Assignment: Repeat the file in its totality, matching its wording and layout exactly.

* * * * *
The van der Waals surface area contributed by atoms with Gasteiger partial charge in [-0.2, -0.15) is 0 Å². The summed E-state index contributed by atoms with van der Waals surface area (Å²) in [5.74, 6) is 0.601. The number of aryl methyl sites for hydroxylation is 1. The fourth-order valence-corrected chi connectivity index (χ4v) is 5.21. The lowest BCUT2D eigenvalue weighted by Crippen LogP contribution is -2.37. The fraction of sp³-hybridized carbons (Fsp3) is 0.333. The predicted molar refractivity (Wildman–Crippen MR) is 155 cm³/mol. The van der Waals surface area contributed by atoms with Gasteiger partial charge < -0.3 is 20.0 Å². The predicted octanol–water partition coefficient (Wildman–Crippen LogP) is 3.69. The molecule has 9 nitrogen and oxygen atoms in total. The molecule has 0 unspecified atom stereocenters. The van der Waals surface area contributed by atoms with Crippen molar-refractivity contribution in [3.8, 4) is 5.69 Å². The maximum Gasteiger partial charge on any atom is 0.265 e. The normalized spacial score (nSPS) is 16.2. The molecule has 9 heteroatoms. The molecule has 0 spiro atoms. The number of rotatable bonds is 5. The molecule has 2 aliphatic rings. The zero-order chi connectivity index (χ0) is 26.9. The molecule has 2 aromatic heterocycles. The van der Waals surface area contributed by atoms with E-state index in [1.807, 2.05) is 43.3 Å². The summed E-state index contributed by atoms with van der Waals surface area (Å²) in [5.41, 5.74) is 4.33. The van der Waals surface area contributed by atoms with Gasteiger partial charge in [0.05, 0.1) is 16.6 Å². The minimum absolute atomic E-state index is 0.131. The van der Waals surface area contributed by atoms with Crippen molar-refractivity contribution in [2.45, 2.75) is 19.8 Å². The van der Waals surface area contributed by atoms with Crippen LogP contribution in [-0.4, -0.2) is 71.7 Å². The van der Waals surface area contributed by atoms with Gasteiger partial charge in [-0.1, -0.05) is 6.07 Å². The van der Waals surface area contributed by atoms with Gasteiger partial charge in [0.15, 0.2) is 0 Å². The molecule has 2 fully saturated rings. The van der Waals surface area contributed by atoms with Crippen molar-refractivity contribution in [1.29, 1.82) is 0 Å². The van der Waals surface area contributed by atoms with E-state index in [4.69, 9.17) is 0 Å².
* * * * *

The van der Waals surface area contributed by atoms with Gasteiger partial charge in [-0.2, -0.15) is 0 Å². The summed E-state index contributed by atoms with van der Waals surface area (Å²) in [5.74, 6) is 0.601. The number of aryl methyl sites for hydroxylation is 1. The fourth-order valence-corrected chi connectivity index (χ4v) is 5.21. The lowest BCUT2D eigenvalue weighted by Crippen LogP contribution is -2.37. The fraction of sp³-hybridized carbons (Fsp3) is 0.333. The predicted molar refractivity (Wildman–Crippen MR) is 155 cm³/mol. The van der Waals surface area contributed by atoms with Gasteiger partial charge < -0.3 is 20.0 Å². The predicted octanol–water partition coefficient (Wildman–Crippen LogP) is 3.69. The molecule has 9 nitrogen and oxygen atoms in total. The molecule has 0 unspecified atom stereocenters. The van der Waals surface area contributed by atoms with Crippen molar-refractivity contribution in [3.8, 4) is 5.69 Å². The maximum Gasteiger partial charge on any atom is 0.265 e. The normalized spacial score (nSPS) is 16.2. The molecule has 9 heteroatoms. The molecule has 0 spiro atoms. The number of rotatable bonds is 5. The molecule has 2 aliphatic rings. The zero-order chi connectivity index (χ0) is 26.9. The molecule has 2 aromatic heterocycles. The van der Waals surface area contributed by atoms with E-state index in [1.807, 2.05) is 43.3 Å². The summed E-state index contributed by atoms with van der Waals surface area (Å²) in [5.41, 5.74) is 4.33. The van der Waals surface area contributed by atoms with Gasteiger partial charge in [0.05, 0.1) is 16.6 Å². The minimum absolute atomic E-state index is 0.131. The van der Waals surface area contributed by atoms with Crippen molar-refractivity contribution in [2.45, 2.75) is 19.8 Å². The van der Waals surface area contributed by atoms with Crippen LogP contribution in [-0.4, -0.2) is 71.7 Å². The van der Waals surface area contributed by atoms with Gasteiger partial charge in [-0.1, -0.05) is 6.07 Å². The van der Waals surface area contributed by atoms with Gasteiger partial charge in [0.15, 0.2) is 0 Å². The molecule has 2 fully saturated rings. The van der Waals surface area contributed by atoms with Crippen molar-refractivity contribution in [1.29, 1.82) is 0 Å². The van der Waals surface area contributed by atoms with E-state index in [4.69, 9.17) is 0 Å².